Rule NameRule
Addition rule:Pr(A ∪ B) = Pr(A) + Pr(B) when A ∩ B = ∅
General addition rule:Pr(A ∪ B) = Pr(A) + Pr(B) − Pr(A ∩ B), regardless of whether A ∩ B = ∅
(note that when A ∩ B = ∅, Pr(A ∩ B) = 0)
Complement rule:Pr(¬A) = 1 − Pr(A)
Multiplication rule:Pr(A ∩ B) = Pr(A) × Pr(B) when A and B are independent
General multiplication rule:Pr(A ∩ B) = Pr(A) × Pr(B|A), regardless of whether A and B are independent
(Pr(B|A) = Pr(B) when A and B are independent)

Notice that because of the general multiplication rule (and a bit of simple algebra), this is also true for any events A and B:
Pr(B|A) = 
Pr(A ∩ B)
And that’s pretty much all the math background you’ll need to follow along.

The Proof

For this to work I’ll break the proof in separate steps. In math and logic, a lemma is a claim that is proved to demonstrate something else later in a proof. For this proof I’ll be using several lemmas.

Recall that the “If A, then C” material conditional means it is not the case that A is true and C is false. Thus the probability that the material conditional is true can be mathematically depicted as this:
Pr(¬(A ∩ ¬C)) = 1 − Pr(A ∩ ¬C)
Which means “The probability of it not being the case that A and ¬C are both true.”

By “If A, then probably C” I mean “Given A, C is probably true,” which in turn means that Pr(C|A) is high. So to show that high Pr(C|A) entails a high Pr(¬(A ∩ ¬C)), I want to prove the following:
Pr(C|A) ≤ 1 − Pr(A ∩ ¬C)
Or equivalently:
Pr(¬(A ∩ ¬C)) ≥ Pr(C|A)
Lemma (1): (A ∩ C) and (A ∩ ¬C) are disjoint (mutually exclusive). We can show that no element in the universe can be a member of both (A ∩ C) and (A ∩ ¬C). Let x be an arbitrary element and let’s suppose x is a member of both (A ∩ C) and (A ∩ ¬C). With a bit of math logic, we show that there can’t be any x such that x ∈ (A ∩ C) and x ∈ (A ∩ ¬C) by assuming there is such an x and deriving an impossibility, like so:
  1. x ∈ (A ∩ C) and x ∈ (A ∩ ¬C)
  2. (x ∈ A and x ∈ C) and (x ∈ A and x ∈ ¬C), from (1) and definition of ∩
  3. x ∈ A and x ∈ C and x ∈ A and x ∈ ¬C, from (2)
  4. x ∈ C and x ∈ ¬C, from (3)
Of course, it’s impossible for there to be an element that is a member of a set and its complement, since (C ∩ ¬C) = ∅. Thus (A ∩ C) and (A ∩ ¬C) are disjoint, i.e. (A ∩ C) ∩ (A ∩ ¬C) = ∅.

With this in mind, let ξ be the universal set.
A ∩ ξ = A
⇔ A ∩ (C ∪ ¬C) = A
⇔ (A ∩ C) ∪ (A ∩ ¬C) = A
Lemma (2): Since (A ∩ C) and (A ∩ ¬C) and are mutually exclusive, by the rules of probability:
Pr(A ∩ C) + Pr(A ∩ ¬C) = Pr(A)
With those two lemmas in mind, consider this statement:
Pr(C|A) = 
Pr(C ∩ A)
Now we swap Pr(A) for Pr(A ∩ C) + Pr(A ∩ ¬C), and this is a legitimate move thanks to the equality proved in lemma (2):
Pr(C|A) = 
Pr(C ∩ A)
Pr(A ∩ C) + Pr(A ∩ ¬C)

⇔  Pr(C|A) = 
Pr(A ∩ C)
Pr(A ∩ C) + Pr(A ∩ ¬C)
Just to make this easier to read, let’s have x represent Pr(A ∩ C) like so:
Pr(C|A) = 
x + Pr(A ∩ ¬C)
Given some value for Pr(A ∩ ¬C), what is the highest Pr(C|A) possible? One hint is this: given some Pr(A ∩ ¬C), when x goes to zero, so does Pr(C|A); a smaller x means a smaller Pr(C|A).[1] So to get the highest Pr(C|A) value given some Pr(A ∩ ¬C), we want x to be as big as possible. Now since this is true:
Pr(A ∩ C) + Pr(A ∩ ¬C) = Pr(A) ≤ 1

    ⇔ Pr(A ∩ C) + Pr(A ∩ ¬C) ≤ 1

    ⇔ Pr(A ∩ C) ≤ 1 − Pr(A ∩ ¬C)
The highest Pr(A ∩ C) (and thus x) can be is 1 − Pr(A ∩ ¬C). So substituting the maximum value for x to obtain an upper limit for Pr(C|A) gives us this:
Pr(C|A) ≤ 
1 − Pr(A ∩ ¬C)
1 − Pr(A ∩ ¬C) + Pr(A ∩ ¬C)

⇔  Pr(C|A) ≤ 
1 − Pr(A ∩ ¬C)
1 + [−Pr(A ∩ ¬C)] + Pr(A ∩ ¬C)

⇔  Pr(C|A) ≤ 
1 − Pr(A ∩ ¬C)
1 + 0

⇔  Pr(C|A) ≤ 
1 − Pr(A ∩ ¬C)

⇔  Pr(C|A) ≤  1 − Pr(A ∩ ¬C)

⇔  Pr(C|A) ≤  Pr(¬(A ∩ ¬C))

⇔  Pr(¬(A ∩ ¬C)) ≥  Pr(C|A)
This means that Pr(¬(A ∩ ¬C)) must be at least as great as Pr(C|A), which means Pr(C|A) being high entails Pr(¬(A ∩ ¬C)) being high. This in turn means “If A, then probably C” entails “Probably, if A then C.”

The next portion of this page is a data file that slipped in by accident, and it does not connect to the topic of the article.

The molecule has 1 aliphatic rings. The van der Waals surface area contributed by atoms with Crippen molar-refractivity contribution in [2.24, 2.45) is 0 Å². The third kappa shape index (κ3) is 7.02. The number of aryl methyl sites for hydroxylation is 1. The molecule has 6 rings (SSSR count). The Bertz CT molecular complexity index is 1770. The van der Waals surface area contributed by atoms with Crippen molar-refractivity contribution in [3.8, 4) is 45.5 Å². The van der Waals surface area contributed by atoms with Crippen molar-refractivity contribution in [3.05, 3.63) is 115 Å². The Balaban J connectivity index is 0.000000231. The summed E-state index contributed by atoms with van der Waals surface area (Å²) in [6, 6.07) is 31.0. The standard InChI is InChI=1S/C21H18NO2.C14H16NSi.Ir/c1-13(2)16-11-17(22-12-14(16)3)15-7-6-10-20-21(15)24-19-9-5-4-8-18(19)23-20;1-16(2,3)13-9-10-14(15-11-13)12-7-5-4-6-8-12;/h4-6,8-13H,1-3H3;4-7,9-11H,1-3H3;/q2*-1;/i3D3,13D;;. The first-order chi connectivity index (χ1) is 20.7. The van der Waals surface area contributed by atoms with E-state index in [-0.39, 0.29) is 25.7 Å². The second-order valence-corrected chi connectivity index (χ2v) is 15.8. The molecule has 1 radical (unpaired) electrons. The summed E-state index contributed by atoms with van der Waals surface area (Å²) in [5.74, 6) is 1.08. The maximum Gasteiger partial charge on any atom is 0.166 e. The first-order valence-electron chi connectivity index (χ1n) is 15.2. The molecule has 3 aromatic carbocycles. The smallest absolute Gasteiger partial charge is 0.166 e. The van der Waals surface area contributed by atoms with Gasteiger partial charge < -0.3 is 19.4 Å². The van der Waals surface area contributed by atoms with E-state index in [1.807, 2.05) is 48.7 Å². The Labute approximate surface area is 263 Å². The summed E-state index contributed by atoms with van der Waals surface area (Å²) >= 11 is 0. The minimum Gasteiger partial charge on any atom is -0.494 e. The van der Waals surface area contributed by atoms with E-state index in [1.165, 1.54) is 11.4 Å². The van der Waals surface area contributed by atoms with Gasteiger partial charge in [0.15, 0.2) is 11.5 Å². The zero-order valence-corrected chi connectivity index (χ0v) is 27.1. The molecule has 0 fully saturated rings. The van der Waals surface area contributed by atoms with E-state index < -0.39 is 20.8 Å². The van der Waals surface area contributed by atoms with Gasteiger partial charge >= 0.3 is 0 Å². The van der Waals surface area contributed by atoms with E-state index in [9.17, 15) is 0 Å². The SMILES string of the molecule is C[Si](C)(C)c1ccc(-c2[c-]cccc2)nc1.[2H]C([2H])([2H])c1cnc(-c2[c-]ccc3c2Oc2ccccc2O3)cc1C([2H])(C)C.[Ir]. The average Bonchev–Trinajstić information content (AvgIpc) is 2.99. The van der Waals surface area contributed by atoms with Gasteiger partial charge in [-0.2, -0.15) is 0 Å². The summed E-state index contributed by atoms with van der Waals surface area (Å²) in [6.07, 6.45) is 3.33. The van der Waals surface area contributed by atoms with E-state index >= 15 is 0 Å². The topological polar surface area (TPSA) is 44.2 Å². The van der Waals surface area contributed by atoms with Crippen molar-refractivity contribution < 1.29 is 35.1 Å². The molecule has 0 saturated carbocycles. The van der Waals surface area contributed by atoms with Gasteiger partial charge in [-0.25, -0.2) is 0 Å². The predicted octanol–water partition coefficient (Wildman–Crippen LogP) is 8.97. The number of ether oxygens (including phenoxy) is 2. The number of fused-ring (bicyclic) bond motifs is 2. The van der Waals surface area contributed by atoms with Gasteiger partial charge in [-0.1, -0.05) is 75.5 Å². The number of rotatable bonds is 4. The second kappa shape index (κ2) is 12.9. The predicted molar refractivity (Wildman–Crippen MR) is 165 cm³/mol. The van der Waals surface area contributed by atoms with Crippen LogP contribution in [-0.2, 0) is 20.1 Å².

In response, one could attack the relationship between “If A, then probably C” and Pr(C|A). But of course, Pr(C|A) is the probability of C given A. So Pr(C|A) being high means that given A, C is probably true. “If A, then probably C” is saying that given A, C is probably true. Hence, “If A, then probably C” entails a high Pr(C|A), which entails “Probably, if A then C.”

[1] We can prove this more rigorously with some simple calculus. Since Pr(A ∩ ¬C) is constant, we can replace Pr(A ∩ ¬C) in the equation below with k (to symbolize a constant) and take the derivative:
x + Pr(A ∩ ¬C)
The calculus would thus be this using the quotient rule:
x + k
(x + k)(1) − (x)(1)
(x + k
x + kx
x² + 2k + k²
x² + 2k + k²
Since both x and k symbolize possible probability values, they must each be in the interval [0, 1]. One can see that for all k > 0, all values of x ∈ [0,1] produce a positive value in the derivative above, which means the rate of change is always positive throughout the x ∈ [0,1] interval, which means the largest value in the [0,1] interval will be when x = 1. For when k = 0, the slope will be constant (not changing) for all x > 0. What about when x goes to 0? Obviously we can’t just plug in 0 for x when k = 0, but we can take the limit:
x² + 2(0)² + 0²

 ⇔  lim

We can then use L’Hôpital’s rule a couple times:


 ⇒  lim

 ⇒  lim
   = 0
The slope is thus still constant (not changing) for all x ∈ [0,1] when k = 0, and the maximum value will still be found at x = 1.


  1. There is a much simpler way to do this

    1. Ack! Use unicode man! ;-)

      Reformatting it:

      1) P(A|B) ≤ 1

      2) P(A|B)(1-P(A)) ≤ (1-P(A))

      3) P(A|B) ≤ P(A|B)P(A)+1-P(A)

      4) P(A|B) ≤ P(A|B)P(A)+1-P(A)

      5) P(A|B) ≤ 1-(P(A)-P(A∩B))

      I'm only a math minor, but there seems there might be a problem between (4) and (5). Note that while this is true:

      P(A|B)P(B) = P(A∩B)

      The following is not true in general:

      P(A|B)P(A) = P(A∩B)

      Example: There is a sack containing balls numbered 1, 2, 4, and 6. Let P(A) represent the probability that I have drawn an even numbered ball, which in this case P(A) = 0.75. Let B represent the outcome that I had drawn a ball less than 4. Then P(A|B) represents the probability that I have drawn an even numbered ball given that I had drawn a ball less than 4, and P(A|B) = 0.5. Yet the following equation is not true:

      P(A|B)P(A) = P(A∩B)

      For P(A∩B) = 50% yet P(A|B)P(A) = 37.5%